Rappers Mohammad Omar, right, and Wasim Masih perform in Lyari, Pakistan. AFP
Haunted by gang violence and poverty for decades, Lyari was once considered one of Pakistan's most dangerous areas, but those grim realities also inspired a generation of artists and spawned a burgeoning hip hop scene.
With its close proximity to the sea and history of smuggling, the largely ethnic Balochi neighbourhood in Karachi stands apart for its history of violence and lawlessness — even by Pakistan's standards.
Heavily armed gangs and political hit squads exerted iron-fisted control over large swathes of Lyari, squashing economic growth while residents battled with the fallout, including rampant drug abuse and poverty.
"Lyari was a notorious place because of the gangs and the war. It was almost impossible for outsiders to even think about entering," explains resident and new rapper Mohammad Omar.
Hip hop became a global phenomenon, but the genre initially failed to generate much traction in Pakistan where music fans tended to listen to pop, Bollywood soundtracks or traditional Sufi music.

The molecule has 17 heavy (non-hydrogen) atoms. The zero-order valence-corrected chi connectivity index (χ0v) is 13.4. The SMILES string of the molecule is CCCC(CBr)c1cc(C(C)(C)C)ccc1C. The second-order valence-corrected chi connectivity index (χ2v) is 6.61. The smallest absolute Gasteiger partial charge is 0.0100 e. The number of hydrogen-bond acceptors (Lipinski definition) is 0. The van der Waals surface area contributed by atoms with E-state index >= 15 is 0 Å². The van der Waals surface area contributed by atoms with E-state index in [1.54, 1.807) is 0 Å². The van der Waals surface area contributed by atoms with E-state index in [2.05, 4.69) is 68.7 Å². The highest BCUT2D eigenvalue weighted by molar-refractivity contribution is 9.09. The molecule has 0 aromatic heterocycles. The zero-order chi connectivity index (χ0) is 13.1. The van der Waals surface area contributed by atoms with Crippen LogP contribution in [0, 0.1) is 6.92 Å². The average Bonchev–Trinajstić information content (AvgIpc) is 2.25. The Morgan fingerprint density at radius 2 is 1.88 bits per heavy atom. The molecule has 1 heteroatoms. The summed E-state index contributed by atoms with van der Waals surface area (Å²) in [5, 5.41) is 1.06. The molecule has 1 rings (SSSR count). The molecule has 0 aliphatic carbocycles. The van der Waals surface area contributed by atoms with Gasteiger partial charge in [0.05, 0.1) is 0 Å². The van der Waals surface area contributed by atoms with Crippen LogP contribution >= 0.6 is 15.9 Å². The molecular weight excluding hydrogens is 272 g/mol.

"In other cities and provinces, there's rap but it's mostly about beautiful women and luxury cars," says producer Qammar Anwar Baloch.
"We are showing reality."
This artistic expression with a bass line first burst onto the nation's airwaves in 2017 following the release of the hit song and video "The Players of Lyari" by the Lyari Underground.
"The young people in Lyari represent one of the first times in Pakistani history where kids from the working classes are contributing to the music that upper classes listen to as well," explains writer Ahmer Naqvi.
"They're using this moment to sort of assert their own place within Pakistani society, to not be content with being on the margins," he adds.
For years, their voices and stories were largely invisible in Pakistan.
With little performance space available Lyari's rappers have largely turned to the internet to share their clips of their songs, which generate millions of views online.
"I want to highlight the issues in Karachi and my own area in Lyari," explains eight-year-old rapper Waqas Baloch, who released a video under the moniker Thousand earlier this summer.
For cleric Jameel Ahmed — who runs a madrassa in Lyari — youth interest in music and personal expression is a welcome relief after years of tough times.
"It is far better than drugs, booze and other such menaces. Music is helping them stay away from such things," says Ahmed.
He adds: "Now, their minds are opening up."
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